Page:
"The most advanced motion picture processing lab in this country" -- wrote Joseph Scrabonia, formerly of Technical Maintenance Branch -- "at the time when motion picture production was being done in Building 1, is now the American Museum of Moving Images in what was APC Building 13.
"Chemical processing machines were design by skilled craftmen of Army Pictorial center of the Service Div. Until 1953. After that period, outside contractors were brought in to build machines at our specifications.
"Since we were not controlled by any union rules, we created techniques that were not accepted by the outside production system.. That is why our speed of film production, processing, printing, was so impressive to technicians in Hollywood and all around the world. It really shows that our leaders outside of Army Pictorial Center did not know our abilities.
"Apparently, it has been over looked because there was not that much glamour in high speed production.
"As a sample, during the Vietnam war a machine ran for 6 months around the clock without stopping. I personally had to order it stopped because of damaging mechanical parts. Hollywood technicians inquired on how we did this and that. Many foreign nations who were preparing to operate a lab also requested information of film processing techniques."
Expressing the frustration of those who saw the end of APC, Joseph Scrabonia wrote, "Whoever is viewing this forgive me, I loved APC. I am so mad that a great operation went down the drain, and training films went backwards. To save money, and give it to private contracts is not a saving."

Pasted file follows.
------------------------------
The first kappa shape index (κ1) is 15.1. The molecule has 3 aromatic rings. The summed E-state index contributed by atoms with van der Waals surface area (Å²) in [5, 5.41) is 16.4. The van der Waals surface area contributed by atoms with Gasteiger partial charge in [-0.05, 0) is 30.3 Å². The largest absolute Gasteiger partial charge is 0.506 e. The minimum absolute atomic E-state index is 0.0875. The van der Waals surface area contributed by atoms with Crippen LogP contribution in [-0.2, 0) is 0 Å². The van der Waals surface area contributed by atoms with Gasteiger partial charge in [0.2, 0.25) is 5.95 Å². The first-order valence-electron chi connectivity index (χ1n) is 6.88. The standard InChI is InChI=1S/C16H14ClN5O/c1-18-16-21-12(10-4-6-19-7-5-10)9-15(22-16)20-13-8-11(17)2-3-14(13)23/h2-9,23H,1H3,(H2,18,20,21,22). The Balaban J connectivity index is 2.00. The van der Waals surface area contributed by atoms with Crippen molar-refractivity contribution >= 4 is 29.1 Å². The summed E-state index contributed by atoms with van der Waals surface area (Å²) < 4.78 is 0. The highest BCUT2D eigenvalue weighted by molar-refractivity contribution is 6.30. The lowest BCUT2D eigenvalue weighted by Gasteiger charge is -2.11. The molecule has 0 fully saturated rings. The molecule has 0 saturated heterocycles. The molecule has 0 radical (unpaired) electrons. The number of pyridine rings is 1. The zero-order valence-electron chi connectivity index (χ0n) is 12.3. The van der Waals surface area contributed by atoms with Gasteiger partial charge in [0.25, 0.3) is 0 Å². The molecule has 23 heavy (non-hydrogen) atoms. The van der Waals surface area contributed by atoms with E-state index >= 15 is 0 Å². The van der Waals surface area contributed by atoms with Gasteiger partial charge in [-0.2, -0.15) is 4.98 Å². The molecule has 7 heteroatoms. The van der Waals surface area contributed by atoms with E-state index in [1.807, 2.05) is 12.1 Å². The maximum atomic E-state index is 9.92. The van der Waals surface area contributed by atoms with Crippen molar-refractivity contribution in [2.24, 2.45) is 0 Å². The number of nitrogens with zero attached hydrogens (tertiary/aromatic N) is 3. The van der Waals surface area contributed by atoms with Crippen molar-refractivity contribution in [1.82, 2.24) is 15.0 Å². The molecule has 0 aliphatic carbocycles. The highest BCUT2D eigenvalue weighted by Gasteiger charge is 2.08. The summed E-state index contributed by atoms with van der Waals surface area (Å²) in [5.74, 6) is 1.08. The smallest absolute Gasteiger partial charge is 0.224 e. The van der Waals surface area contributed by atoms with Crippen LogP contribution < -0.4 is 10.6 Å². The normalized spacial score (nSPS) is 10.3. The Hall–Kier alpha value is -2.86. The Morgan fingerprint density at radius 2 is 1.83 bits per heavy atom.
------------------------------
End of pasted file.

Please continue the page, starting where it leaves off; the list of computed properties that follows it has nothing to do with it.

"Building 13, which houses the American Museum of the Moving Image," wrote Joseph Scrabonia, "was at the time of the Army Pictorial Center the fastest processing motion picture lab in the world."
Scraboni, who was leader, photo equipment repairer, Technical Maintenance Branch, in Building 13, recalled, "Because of the mild glamour it sure was overlooked. My last statement in this matter claiming that Hollywood was so impressed with our quality and speed they were impressed. Foreign nations visited us to find out our techniques.
"You see Army Pictorial Center was beneficial to the world, and it closed. I was there when I and a crew were dismantling the high speed machines. A colonel of infantry visited us and complained that the films he received from a private contractor were in black and white. He said I could not distinguish the color of the mustard gas shell with any of the other shells, because mustard shells are yellow."
(Updated March 25, 2005)